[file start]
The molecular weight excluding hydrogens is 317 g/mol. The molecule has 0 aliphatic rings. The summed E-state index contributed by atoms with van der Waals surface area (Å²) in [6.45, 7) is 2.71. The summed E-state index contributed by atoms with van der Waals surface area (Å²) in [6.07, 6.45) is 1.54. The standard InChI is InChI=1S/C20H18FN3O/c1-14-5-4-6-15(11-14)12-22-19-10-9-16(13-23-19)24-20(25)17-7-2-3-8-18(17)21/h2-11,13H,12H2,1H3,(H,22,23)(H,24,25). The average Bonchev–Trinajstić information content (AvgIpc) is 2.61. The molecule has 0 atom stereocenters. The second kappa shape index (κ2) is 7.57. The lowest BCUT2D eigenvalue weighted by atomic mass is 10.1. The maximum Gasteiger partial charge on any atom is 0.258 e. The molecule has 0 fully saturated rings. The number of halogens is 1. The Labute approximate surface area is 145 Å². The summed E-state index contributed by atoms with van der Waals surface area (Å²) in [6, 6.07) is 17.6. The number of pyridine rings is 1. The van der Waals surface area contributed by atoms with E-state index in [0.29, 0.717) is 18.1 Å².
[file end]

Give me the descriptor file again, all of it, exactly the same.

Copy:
The molecular weight excluding hydrogens is 317 g/mol. The molecule has 0 aliphatic rings. The summed E-state index contributed by atoms with van der Waals surface area (Å²) in [6.45, 7) is 2.71. The summed E-state index contributed by atoms with van der Waals surface area (Å²) in [6.07, 6.45) is 1.54. The standard InChI is InChI=1S/C20H18FN3O/c1-14-5-4-6-15(11-14)12-22-19-10-9-16(13-23-19)24-20(25)17-7-2-3-8-18(17)21/h2-11,13H,12H2,1H3,(H,22,23)(H,24,25). The average Bonchev–Trinajstić information content (AvgIpc) is 2.61. The molecule has 0 atom stereocenters. The second kappa shape index (κ2) is 7.57. The lowest BCUT2D eigenvalue weighted by atomic mass is 10.1. The maximum Gasteiger partial charge on any atom is 0.258 e. The molecule has 0 fully saturated rings. The number of halogens is 1. The Labute approximate surface area is 145 Å². The summed E-state index contributed by atoms with van der Waals surface area (Å²) in [6, 6.07) is 17.6. The number of pyridine rings is 1. The van der Waals surface area contributed by atoms with E-state index in [0.29, 0.717) is 18.1 Å².